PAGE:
“Um, because I’ve been in the glass business for so long, it’s hard to tell if that’s objective or subjective,” Meshulam said.

According to Kendhammer, after the pipe pierced the windshield, he drove about 100 yards north and another 100 yards east on Bergum Coulee Road, where the couple’s Toyota Camry slid into reverse and rolled backward into a grass ditch.

A passerby saw the Camry half in the ditch, the passenger side door open and its windshield intact on the drizzly and overcast morning.

The sun could have been in his eyes because “overcast doesn’t mean every single inch of the sky is covered by clouds,” Meshulam said.

When pressed by Gruenke, Meshulam told jurors he earned $240 per hour to work on the case and $350 per hour to testify. He disagreed that he is an advocate for Kendhammer, but added, “I always want to do a good job for my clients.”

Barb Kendhammer died of injuries inflicted by the pipe after it came through the windshield, said Barry Bates, a biomechanics expert for the defense. He formed his conclusion by focusing on three bone-deep cuts to the back of her head, broken nose and spinal injury, although Barb sustained a total of 50 injuries.

After spotting the airborne pipe, Bates said, Barb ducked and turned her body to the right to avoid the object, causing it to strike the back of her head and “skipping” through the scalp to leave the cuts on the back of her head.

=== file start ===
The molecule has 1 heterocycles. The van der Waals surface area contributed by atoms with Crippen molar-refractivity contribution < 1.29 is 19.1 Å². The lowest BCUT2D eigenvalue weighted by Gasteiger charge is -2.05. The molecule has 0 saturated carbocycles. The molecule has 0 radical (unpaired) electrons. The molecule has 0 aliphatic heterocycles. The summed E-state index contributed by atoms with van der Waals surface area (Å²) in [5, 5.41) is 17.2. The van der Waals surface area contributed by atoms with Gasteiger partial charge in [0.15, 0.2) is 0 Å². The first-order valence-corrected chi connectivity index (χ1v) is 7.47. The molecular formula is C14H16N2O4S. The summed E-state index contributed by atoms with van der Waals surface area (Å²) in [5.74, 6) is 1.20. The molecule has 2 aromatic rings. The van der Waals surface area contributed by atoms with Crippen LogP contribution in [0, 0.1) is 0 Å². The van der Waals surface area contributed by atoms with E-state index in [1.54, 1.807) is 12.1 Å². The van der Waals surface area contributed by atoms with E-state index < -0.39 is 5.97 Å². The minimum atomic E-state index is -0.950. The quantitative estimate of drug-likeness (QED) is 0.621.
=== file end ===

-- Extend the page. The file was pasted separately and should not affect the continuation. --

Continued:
She likely broke her nose on the dashboard and suffered whiplash, he said.

Bates disagreed with the findings of a forensic pathologist who performed Barb’s autopsy, who testified she did not suffer any injury consistent with a pipe coming through the windshield. The pathologist, Bates said, was viewing the injuries from a medical standpoint, not a biomechanical one.

It would be difficult to explain the three deep cuts to the back of Barb’s head if they were inflicted while she was not in the car, Bates testified.

“I could come up with some wild theories,” he said.

On cross-examination, Gruenke asked Bates whether he calculated foot-pound force when analyzing Kendhammer’s version of the crash.

“First of all, I don’t think (the pipe) came off a truck and through the windshield,” Bates said.

“Well, I don’t either,” Gruenke replied.

It’s “reasonable to assume” the pipe struck Barb, causing two deep diagonal cuts to the center of the back of her scalp, then skipped and caused another deep diagonal cut to the left of the first cuts, said Bates, who told jurors he has earned $14,000 working on the case.

A bruise on Barb’s jaw is consistent with a punch and marks on her neck are consistent with her scratching to remove someone’s hands from her neck, Bates testified. It’s also possible Barb’s nose was fractured by a punch to the face or by having her head slammed into the dashboard, he said.

Bates said that Todd Kendhammer’s version of the crash meant the pipe would have had to travel 20 mph horizontally for 35 hundredths of a second. In that third of a second, Barb Kendhammer would also have had to see the pipe and moved to protect herself.

Gruenke pressed Bates on whether a person could jam a pipe through a windshield.

“I’ve seen a person try to penetrate a windshield on the first try and not succeed,” he said.

“Like in this case,” Gruenke said. “No further questions.”